Brands For Change: The Climate Justice Warriors

The 'Beast from the East' which buried many parts of Europe in snow and ice, did more than ignite a bread and milk-fueled hysteria of panic-buying. It reminded us to reconsider the realities of Climate Change.


78% of respondents in Youth Culture Uncovered 2018 stated it was important to young people to have a positive impact on society. They are genuinely concerned today about their social, ethical, cultural and health footprints on the planet. American based researchers recorded recently that while 18-35 year olds really care about the environment they fall behind others when it comes to actually engaging in green activities. For example, 76% of young people claim to care, but only 34% recycled paper and aluminum cans. In comparison, only 51% of the general population cared, but 46% of these managed to recycle.

The problem? Many young people feel global problems are too big for individuals to solve. As a solution, they reward corporations or brands that take action and address problems for them. They buy their products and attend their events…. Why? They see corporations or brands as having the power of many, "the ultimate crowd" - spending money with companies is a form of activism - "crowdsourcing by consumerism". So, there are real opportunities to engage people as a brand in relevant ways which help them become part of the bigger picture.


Who? Ben & Jerry's.

What? A global assembly call for climate justice. Read more here.

Why? If it's melted, it's ruined. Just like Ben & Jerry's ice cream, if we let global warming continue as it is, our planet will be destroyed. And there is no plan(et) B. In 2002 it launched a carbon offsets programme for its manufacturing facilities and in 2007 ran their first global warming advocacy campaign with the Dave Matthews Band. From new flavour launches (Save Our Swirled) to lobbying event activations, the brand invest in climate action campaigns locally and globally which manifest annually.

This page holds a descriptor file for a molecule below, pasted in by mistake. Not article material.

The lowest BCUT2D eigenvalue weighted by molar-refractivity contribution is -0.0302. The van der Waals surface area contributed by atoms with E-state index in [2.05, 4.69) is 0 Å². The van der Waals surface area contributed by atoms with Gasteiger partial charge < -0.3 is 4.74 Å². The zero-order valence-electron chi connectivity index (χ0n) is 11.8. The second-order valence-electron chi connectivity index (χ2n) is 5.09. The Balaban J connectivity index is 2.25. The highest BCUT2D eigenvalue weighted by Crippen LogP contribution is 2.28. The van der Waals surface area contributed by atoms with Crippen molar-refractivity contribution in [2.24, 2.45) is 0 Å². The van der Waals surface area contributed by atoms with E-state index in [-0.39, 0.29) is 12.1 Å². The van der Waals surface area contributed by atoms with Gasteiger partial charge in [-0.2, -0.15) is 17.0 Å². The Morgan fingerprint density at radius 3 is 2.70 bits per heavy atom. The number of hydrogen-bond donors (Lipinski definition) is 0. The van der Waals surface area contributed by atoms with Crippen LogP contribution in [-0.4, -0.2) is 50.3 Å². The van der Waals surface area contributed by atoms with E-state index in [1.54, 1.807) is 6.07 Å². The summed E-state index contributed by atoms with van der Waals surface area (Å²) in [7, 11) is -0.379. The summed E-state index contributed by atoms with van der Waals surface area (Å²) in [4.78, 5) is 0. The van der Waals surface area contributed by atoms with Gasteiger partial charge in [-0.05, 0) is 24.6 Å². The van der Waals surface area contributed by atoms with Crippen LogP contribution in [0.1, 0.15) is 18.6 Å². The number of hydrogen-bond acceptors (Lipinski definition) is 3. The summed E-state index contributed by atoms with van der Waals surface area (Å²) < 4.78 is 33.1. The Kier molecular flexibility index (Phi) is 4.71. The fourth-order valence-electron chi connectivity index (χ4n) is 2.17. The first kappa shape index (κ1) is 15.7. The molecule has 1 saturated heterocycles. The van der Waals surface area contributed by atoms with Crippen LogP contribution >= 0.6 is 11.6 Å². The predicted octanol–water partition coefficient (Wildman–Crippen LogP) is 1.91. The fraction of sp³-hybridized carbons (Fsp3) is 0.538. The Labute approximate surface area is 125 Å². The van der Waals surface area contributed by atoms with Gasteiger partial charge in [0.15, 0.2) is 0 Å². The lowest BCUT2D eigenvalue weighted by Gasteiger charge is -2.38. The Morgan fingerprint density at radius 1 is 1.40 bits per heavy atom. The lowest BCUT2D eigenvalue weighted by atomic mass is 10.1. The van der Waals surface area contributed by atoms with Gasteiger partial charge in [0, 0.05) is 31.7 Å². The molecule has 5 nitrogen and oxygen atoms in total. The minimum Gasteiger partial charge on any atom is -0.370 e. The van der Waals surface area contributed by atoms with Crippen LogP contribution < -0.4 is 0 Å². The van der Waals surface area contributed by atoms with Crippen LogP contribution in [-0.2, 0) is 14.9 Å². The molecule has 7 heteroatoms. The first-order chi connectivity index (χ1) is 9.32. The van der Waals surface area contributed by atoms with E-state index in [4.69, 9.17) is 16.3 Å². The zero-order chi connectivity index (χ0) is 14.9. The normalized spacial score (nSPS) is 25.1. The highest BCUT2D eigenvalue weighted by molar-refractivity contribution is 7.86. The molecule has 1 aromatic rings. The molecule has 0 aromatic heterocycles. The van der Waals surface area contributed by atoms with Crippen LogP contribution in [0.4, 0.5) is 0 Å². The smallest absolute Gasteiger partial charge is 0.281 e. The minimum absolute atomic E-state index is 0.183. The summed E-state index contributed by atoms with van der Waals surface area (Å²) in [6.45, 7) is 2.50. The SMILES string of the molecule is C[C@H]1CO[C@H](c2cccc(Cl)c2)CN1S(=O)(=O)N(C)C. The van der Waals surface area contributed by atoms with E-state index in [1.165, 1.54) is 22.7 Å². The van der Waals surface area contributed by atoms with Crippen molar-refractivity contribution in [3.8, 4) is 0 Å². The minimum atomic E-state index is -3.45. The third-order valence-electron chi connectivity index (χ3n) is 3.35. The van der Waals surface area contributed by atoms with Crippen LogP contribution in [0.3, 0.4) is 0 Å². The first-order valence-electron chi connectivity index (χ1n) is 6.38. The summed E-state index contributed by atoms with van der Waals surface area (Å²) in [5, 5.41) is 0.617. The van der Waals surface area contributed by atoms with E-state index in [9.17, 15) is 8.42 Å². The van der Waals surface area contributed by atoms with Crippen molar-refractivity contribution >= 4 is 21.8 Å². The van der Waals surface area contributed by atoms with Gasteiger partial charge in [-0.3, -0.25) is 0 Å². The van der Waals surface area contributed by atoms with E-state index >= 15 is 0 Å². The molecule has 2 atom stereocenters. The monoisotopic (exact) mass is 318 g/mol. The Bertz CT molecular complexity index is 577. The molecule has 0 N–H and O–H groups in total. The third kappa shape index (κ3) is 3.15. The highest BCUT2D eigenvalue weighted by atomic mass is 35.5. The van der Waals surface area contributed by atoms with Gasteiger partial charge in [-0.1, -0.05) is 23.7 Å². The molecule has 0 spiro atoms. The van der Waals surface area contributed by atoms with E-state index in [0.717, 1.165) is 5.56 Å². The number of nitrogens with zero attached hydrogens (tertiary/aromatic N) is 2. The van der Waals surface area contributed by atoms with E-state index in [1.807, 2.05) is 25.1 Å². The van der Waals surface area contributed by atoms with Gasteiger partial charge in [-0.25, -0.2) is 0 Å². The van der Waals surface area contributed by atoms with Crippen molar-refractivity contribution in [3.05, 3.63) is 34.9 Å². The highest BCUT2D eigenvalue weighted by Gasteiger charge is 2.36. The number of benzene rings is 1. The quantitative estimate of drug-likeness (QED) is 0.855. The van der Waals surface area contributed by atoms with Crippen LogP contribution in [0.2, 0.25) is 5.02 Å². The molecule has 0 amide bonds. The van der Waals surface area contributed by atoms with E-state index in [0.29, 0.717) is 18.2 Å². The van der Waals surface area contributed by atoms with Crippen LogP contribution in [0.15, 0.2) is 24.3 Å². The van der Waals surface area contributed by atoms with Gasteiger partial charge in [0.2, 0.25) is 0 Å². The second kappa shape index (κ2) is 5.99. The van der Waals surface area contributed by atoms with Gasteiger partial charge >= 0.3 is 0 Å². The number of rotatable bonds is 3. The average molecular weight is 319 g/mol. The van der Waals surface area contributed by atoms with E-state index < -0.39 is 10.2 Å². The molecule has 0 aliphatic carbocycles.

Who? Patagonia.

What? Environment first, profit second.

Why? While many clothing companies are starting to tackle the problems associated with 'fast fashion', this brand's foundations lie in advocating utility and durability. Patagonia has demonstrated admirable self-disinterest, encouraging people to fix their clothes over buying a new jacket from them. Equally, in the Trump Era they have become his ecological anthesis, reacting publicly to counteract his governments' anti-environmental actions. For example, Patagonia used its platform to accuse Trump of stealing land when he rolled-back on the national monuments agreement.

Who? Lego

What? Lego developed a Plant-Based Plastic.

Why? Lego is one of the most iconic uses of plastic. But its no secret that plastic is a dirty, environmentally unfriendly product to produce and use. Lego recently responded by releasing the first ever plant-based plastic, produced from sugar cane. The Bioplastic is 100% biodegradable and contributes to Lego's commitment to use more sustainable materials in the majority of its products and packaging by 2030.

Who? Bank of Aland

What? The Baltic Sea Project and Aland index, a programme that calculates the individual carbon footprint of each financial transaction a customer makes. The result of this is a monthly bill, alongside simple options to compensate for carbon emissions based on an individuals' behaviour, and you can compare and track your behaviour alongside the national average based on their data.

Why? The Bank and its customers are from an increasingly polluted area around the Baltic Sea. It wanted to influence their everyday decision to save the local environment. The Baltic Sea Project and Aland index helps raise public awareness and curate shared mindsets by helping people understand their own behaviour in a wider context. Change is created together - the index is available to any bank who wants to use it.

See also

Not Keeping Quiet... The New Resistance
Not Keeping Quiet... The New Resistance

‘’There is a crack in everything. That’s how the light gets in.’’ Leonard Cohen, Anthem, 1992.